Black Bears vs Brown Bears: What Are The Differences?
Two of the most well-known bear species in North America are the black bear and the brown bear. Whilst they may seem similar at first glance, these two types of bear have several distinct characteristics that set them apart. Want to know the differences between black bears and brown bears? Let's find out!
Black Bears vs Brown Bears: Physical Appearance
Despite their name, black bears aren't only black in color, in fact they come in a wide range of colors including black, brown, cinnamon, and even white. Similarly, brown bears aren't always brown in color, with their fur ranging from black through to blonde.
Because black bears can be brown and brown bears can be black, it makes total sense to rely on other characteristics to tell them apart!
Black bears are generally smaller compared to brown bears, which tend to be larger and more robust, although this isn't always the case.
There are certain key physical characteristics that can help you ascertain which type of bear you're looking at (hopefully from a safe distance!). These are the most noticeable differences:
- Brown bears have a shoulder hump, but black bears don't.
- Brown bears have a low rump, whereas it's much higher for black bears.
- Black bears have a straighter face profile.
- Brown bears have longer and straighter claws.
- Brown bears have short, round ears, but black bears have taller, more oval shaped ears.
Black Bears vs Brown Bears: Habitat
Black bears are highly adaptable and can be found in a variety of habitats, including forests, swamps, and even urban areas. They are more widespread and can be found in North America, including parts of Canada, the United States, and northern Mexico.
There are 2 brown bear subspecies found in North America: the Kodiak bear (Ursus arctos middendorffi) and the grizzly bear (Ursus arctos horribilis). Kodiak bears only live on the islands of the Kodiak Archipelago in Alaska, whereas grizzlies live inland in various habitats including forests and woodlands, prairies, and alpine meadows.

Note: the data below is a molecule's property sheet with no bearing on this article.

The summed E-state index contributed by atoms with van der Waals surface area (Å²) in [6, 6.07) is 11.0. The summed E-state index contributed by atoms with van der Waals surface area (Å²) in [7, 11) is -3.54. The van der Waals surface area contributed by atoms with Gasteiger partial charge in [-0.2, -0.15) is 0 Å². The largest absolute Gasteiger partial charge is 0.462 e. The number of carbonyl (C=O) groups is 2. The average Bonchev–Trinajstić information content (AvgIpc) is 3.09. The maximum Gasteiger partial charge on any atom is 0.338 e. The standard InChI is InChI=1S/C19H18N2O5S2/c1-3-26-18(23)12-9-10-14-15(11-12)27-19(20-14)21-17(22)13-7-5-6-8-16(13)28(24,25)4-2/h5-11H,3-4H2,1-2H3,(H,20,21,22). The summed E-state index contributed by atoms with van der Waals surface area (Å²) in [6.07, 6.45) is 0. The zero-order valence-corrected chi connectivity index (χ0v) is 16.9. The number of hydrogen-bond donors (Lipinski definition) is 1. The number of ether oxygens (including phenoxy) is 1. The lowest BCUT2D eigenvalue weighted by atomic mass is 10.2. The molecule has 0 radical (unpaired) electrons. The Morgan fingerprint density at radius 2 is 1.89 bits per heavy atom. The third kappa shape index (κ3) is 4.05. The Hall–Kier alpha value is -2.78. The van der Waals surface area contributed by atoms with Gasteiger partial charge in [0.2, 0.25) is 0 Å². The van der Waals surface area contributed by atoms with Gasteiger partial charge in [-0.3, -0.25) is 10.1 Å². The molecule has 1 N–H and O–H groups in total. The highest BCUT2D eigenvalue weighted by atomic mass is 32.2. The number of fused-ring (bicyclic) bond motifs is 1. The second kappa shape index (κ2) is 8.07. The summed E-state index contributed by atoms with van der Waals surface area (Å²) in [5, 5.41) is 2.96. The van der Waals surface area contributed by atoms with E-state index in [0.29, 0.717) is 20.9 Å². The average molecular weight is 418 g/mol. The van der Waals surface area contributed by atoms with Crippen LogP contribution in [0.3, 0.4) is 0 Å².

Whereas grizzly bears once occupied a vast range throughout the United States, they've lost most of their habitat, but conservation efforts over recent years have helped to increase their populations.
Black Bears vs Brown Bears: Diet
Both black bears and brown bears are omnivores, eating both plants and animals. As brown bears have longer claws than black bears, they're better equipped for digging for food, whereas the shorter claws black bears possess allow them to climb trees.
Black Bears vs Brown Bears: Aggressiveness
Both black and brown bears can both be aggressive, particularly if there are cubs around to protect.
However, it's usually the case that brown bears are more aggressive, especially when they feel threatened or if they're facing food shortages.
When hiking in bear country, it's important to be aware of how to avoid and deal with close encounters with bears. The advice of how to deal with a bear attack differs depending on whether you're dealing with a black bear or brown bear - the advice from the National Park Service is to play dead if it's a brown bear, but do not play dead if it's a black bear. We highly recommend checking out the National Park Service's full guidance on Staying Safe Around Bears.
Whilst black and brown bears look fairly similar on the surface, when you dig deeper, you realize just how many differences they have. Understanding these differences is not only interesting, but also extremely important if you live in or plan to visit black or brown bear habitats. Rep these incredible creatures with our bear apparel! All showcasing hand-drawn designs, each order funds the planting of trees and donates to environmental non-profits including National Forest Foundation - shop our nature apparel today.